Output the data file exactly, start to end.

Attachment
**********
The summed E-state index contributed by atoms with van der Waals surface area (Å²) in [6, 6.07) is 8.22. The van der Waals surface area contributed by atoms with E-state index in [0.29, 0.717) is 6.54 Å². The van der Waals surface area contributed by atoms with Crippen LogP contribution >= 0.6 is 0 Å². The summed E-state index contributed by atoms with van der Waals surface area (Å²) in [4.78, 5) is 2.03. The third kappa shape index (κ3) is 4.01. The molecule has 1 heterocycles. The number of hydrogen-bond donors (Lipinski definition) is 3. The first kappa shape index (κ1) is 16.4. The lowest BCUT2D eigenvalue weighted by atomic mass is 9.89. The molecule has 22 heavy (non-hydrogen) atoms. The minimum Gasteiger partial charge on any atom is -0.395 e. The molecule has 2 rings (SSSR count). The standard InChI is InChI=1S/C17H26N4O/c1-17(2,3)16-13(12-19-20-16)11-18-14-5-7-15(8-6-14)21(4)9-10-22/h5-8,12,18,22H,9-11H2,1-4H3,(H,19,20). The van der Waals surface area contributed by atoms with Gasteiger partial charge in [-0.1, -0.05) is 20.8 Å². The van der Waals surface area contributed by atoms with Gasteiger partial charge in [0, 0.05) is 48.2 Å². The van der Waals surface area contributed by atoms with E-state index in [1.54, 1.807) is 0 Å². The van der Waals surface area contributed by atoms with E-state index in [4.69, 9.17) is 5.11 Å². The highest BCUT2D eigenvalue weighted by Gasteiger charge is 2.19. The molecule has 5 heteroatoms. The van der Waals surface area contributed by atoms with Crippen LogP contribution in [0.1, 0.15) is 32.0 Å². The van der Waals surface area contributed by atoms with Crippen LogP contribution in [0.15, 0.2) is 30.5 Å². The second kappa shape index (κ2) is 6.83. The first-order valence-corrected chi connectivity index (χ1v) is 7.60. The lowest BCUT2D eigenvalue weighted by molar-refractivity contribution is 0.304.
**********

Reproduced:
The summed E-state index contributed by atoms with van der Waals surface area (Å²) in [6, 6.07) is 8.22. The van der Waals surface area contributed by atoms with E-state index in [0.29, 0.717) is 6.54 Å². The van der Waals surface area contributed by atoms with Crippen LogP contribution >= 0.6 is 0 Å². The summed E-state index contributed by atoms with van der Waals surface area (Å²) in [4.78, 5) is 2.03. The third kappa shape index (κ3) is 4.01. The molecule has 1 heterocycles. The number of hydrogen-bond donors (Lipinski definition) is 3. The first kappa shape index (κ1) is 16.4. The lowest BCUT2D eigenvalue weighted by atomic mass is 9.89. The molecule has 22 heavy (non-hydrogen) atoms. The minimum Gasteiger partial charge on any atom is -0.395 e. The molecule has 2 rings (SSSR count). The standard InChI is InChI=1S/C17H26N4O/c1-17(2,3)16-13(12-19-20-16)11-18-14-5-7-15(8-6-14)21(4)9-10-22/h5-8,12,18,22H,9-11H2,1-4H3,(H,19,20). The van der Waals surface area contributed by atoms with Gasteiger partial charge in [-0.1, -0.05) is 20.8 Å². The van der Waals surface area contributed by atoms with Gasteiger partial charge in [0, 0.05) is 48.2 Å². The van der Waals surface area contributed by atoms with E-state index in [1.54, 1.807) is 0 Å². The van der Waals surface area contributed by atoms with E-state index in [4.69, 9.17) is 5.11 Å². The highest BCUT2D eigenvalue weighted by Gasteiger charge is 2.19. The molecule has 5 heteroatoms. The van der Waals surface area contributed by atoms with Crippen LogP contribution in [0.1, 0.15) is 32.0 Å². The van der Waals surface area contributed by atoms with Crippen LogP contribution in [0.15, 0.2) is 30.5 Å². The second kappa shape index (κ2) is 6.83. The first-order valence-corrected chi connectivity index (χ1v) is 7.60. The lowest BCUT2D eigenvalue weighted by molar-refractivity contribution is 0.304.